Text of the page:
The vast majority of the public are complying and the expectation is that they will continue to do so and that penalties would only arise in very rare cases.
Posters on use of face coverings are available in English and Irish and can be downloaded here.
What they are made from
Face coverings are made from cloth materials such as cotton, silk, or linen.
You can buy them or make them at home using items such as scarfs, t-shirts, sweatshirts, or towels.
Who should not wear one
Face coverings are not recommended for anyone who:
has trouble breathing
is unconscious or incapacitated
is unable to remove it without help
has special needs and who may feel upset or very uncomfortable wearing them
needs to communicate with someone who has learning difficulties, is hard of hearing or deaf
In these cases, if the person can wear a visor, it will give them some protection. But these are the only times when you should wear a visor. Cloth face coverings are a better way to protect yourself from COVID-19.
To make a cloth face covering at home:
cut two rectangles of tightly-woven cotton about 25cm x 15cm
fold and stitch the top and bottom edges
fold and stitch the side edges, leaving a gap big enough to thread elastic through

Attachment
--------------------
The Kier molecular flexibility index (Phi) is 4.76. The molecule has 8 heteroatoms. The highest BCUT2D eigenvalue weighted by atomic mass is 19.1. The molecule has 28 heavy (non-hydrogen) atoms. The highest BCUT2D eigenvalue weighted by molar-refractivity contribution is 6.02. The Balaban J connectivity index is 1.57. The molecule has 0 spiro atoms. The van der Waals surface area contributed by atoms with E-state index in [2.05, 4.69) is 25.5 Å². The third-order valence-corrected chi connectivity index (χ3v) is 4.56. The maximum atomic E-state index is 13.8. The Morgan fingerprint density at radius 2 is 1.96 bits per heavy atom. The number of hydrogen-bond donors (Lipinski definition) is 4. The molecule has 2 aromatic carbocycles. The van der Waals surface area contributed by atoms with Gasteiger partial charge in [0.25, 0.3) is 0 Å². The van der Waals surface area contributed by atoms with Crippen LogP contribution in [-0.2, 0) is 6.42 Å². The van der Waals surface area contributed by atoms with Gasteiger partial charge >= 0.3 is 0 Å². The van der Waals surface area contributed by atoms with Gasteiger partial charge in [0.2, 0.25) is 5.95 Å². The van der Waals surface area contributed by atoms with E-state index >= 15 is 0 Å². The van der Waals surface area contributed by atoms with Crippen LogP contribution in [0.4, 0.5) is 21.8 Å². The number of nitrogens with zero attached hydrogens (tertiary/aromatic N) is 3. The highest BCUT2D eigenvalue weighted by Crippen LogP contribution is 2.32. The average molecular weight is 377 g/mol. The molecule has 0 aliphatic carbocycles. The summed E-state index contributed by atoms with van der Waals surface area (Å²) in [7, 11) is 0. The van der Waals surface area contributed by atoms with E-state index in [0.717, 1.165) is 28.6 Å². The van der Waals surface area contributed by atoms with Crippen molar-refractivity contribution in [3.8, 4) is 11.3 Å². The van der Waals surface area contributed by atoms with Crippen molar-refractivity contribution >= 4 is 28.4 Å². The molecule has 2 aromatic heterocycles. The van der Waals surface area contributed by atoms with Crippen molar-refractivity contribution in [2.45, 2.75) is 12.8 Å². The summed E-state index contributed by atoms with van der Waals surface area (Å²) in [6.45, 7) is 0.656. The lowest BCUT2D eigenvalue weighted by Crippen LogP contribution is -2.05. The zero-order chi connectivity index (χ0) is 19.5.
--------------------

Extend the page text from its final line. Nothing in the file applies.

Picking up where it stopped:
thread two 15cm lengths of elastic through the side edges and tie tight. Hair ties or string, cut longer and tied behind the head, will work
tuck elastic knots inside the edges of the mask and stitch in place for a neater finish
When to throw it out
You should throw out a cloth face covering when it:
no longer covers the nose and mouth
has stretched out or has damaged ties or straps
cannot stay on the face
has holes or tears in the fabric
How to use a cloth face covering properly
clean your hands properly before you put it on
practise using it so you are comfortable putting it on and taking it off
make sure it is made from a fabric you are comfortable wearing
cover your mouth and nose with it and make sure there are no gaps between your cloth face covering
tie it securely
carry unused masks in a sealable clean waterproof bag (for example, a ziplock bag)
carry a second similar type bag to put used masks in
touch a mask or face covering while wearing it - if you do, clean your hands properly
use a damp or wet medical mask or reuse a medical mask
lower your mask to speak, eat and smoke or vape - if you need to uncover your nose or mouth, take the mask off and put it in the bag for used masks
discard masks in public places
Taking off a cloth face covering
To take it off properly:
remove it from behind - do not touch the front of the mask
do not touch your eyes, nose, and mouth
clean your hands properly
put disposable masks in a bin straight away
Medical face masks
Medical masks (surgical and respirator) are for healthcare workers. Some workers in specific jobs also use them. They are vital supplies and are not intended for use by the public in the community. We want to try and make sure that medical face masks are kept for health care workers.